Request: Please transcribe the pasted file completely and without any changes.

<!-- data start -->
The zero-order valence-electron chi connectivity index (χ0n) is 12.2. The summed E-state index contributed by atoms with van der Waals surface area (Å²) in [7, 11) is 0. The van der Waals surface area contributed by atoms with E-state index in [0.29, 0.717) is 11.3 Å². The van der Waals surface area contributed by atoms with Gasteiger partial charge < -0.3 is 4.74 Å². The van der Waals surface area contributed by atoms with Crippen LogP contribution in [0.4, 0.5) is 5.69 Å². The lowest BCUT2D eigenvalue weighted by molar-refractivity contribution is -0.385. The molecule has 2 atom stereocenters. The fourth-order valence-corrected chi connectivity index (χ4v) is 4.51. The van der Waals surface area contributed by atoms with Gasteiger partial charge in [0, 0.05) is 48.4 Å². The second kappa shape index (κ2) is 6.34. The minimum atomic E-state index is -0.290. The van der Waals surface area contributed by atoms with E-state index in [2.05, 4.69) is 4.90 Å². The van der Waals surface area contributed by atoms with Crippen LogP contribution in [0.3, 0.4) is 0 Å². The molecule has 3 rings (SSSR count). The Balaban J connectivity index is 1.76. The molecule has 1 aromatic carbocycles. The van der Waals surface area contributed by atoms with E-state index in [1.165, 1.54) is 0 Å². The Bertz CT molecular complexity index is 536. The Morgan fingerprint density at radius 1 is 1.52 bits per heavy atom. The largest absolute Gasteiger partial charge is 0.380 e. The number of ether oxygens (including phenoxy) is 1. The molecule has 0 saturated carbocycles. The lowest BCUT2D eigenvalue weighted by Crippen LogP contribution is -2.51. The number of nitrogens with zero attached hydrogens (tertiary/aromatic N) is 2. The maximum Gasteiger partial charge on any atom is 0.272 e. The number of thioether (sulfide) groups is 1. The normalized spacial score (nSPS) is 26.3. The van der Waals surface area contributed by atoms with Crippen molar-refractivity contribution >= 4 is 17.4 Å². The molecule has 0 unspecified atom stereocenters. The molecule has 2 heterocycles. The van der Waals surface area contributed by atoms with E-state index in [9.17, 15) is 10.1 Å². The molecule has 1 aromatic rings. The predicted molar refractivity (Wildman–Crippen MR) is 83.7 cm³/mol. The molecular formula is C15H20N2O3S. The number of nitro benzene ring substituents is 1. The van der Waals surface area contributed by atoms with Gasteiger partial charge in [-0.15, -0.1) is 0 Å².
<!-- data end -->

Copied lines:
The zero-order valence-electron chi connectivity index (χ0n) is 12.2. The summed E-state index contributed by atoms with van der Waals surface area (Å²) in [7, 11) is 0. The van der Waals surface area contributed by atoms with E-state index in [0.29, 0.717) is 11.3 Å². The van der Waals surface area contributed by atoms with Gasteiger partial charge < -0.3 is 4.74 Å². The van der Waals surface area contributed by atoms with Crippen LogP contribution in [0.4, 0.5) is 5.69 Å². The lowest BCUT2D eigenvalue weighted by molar-refractivity contribution is -0.385. The molecule has 2 atom stereocenters. The fourth-order valence-corrected chi connectivity index (χ4v) is 4.51. The van der Waals surface area contributed by atoms with Gasteiger partial charge in [0, 0.05) is 48.4 Å². The second kappa shape index (κ2) is 6.34. The minimum atomic E-state index is -0.290. The van der Waals surface area contributed by atoms with E-state index in [2.05, 4.69) is 4.90 Å². The van der Waals surface area contributed by atoms with Crippen LogP contribution in [0.3, 0.4) is 0 Å². The molecule has 3 rings (SSSR count). The Balaban J connectivity index is 1.76. The molecule has 1 aromatic carbocycles. The van der Waals surface area contributed by atoms with E-state index in [1.165, 1.54) is 0 Å². The Bertz CT molecular complexity index is 536. The Morgan fingerprint density at radius 1 is 1.52 bits per heavy atom. The largest absolute Gasteiger partial charge is 0.380 e. The number of ether oxygens (including phenoxy) is 1. The molecule has 0 saturated carbocycles. The lowest BCUT2D eigenvalue weighted by Crippen LogP contribution is -2.51. The number of nitrogens with zero attached hydrogens (tertiary/aromatic N) is 2. The maximum Gasteiger partial charge on any atom is 0.272 e. The number of thioether (sulfide) groups is 1. The normalized spacial score (nSPS) is 26.3. The van der Waals surface area contributed by atoms with Crippen molar-refractivity contribution >= 4 is 17.4 Å². The molecule has 0 unspecified atom stereocenters. The molecule has 2 heterocycles. The van der Waals surface area contributed by atoms with E-state index in [9.17, 15) is 10.1 Å². The molecule has 1 aromatic rings. The predicted molar refractivity (Wildman–Crippen MR) is 83.7 cm³/mol. The molecular formula is C15H20N2O3S. The number of nitro benzene ring substituents is 1. The van der Waals surface area contributed by atoms with Gasteiger partial charge in [-0.15, -0.1) is 0 Å².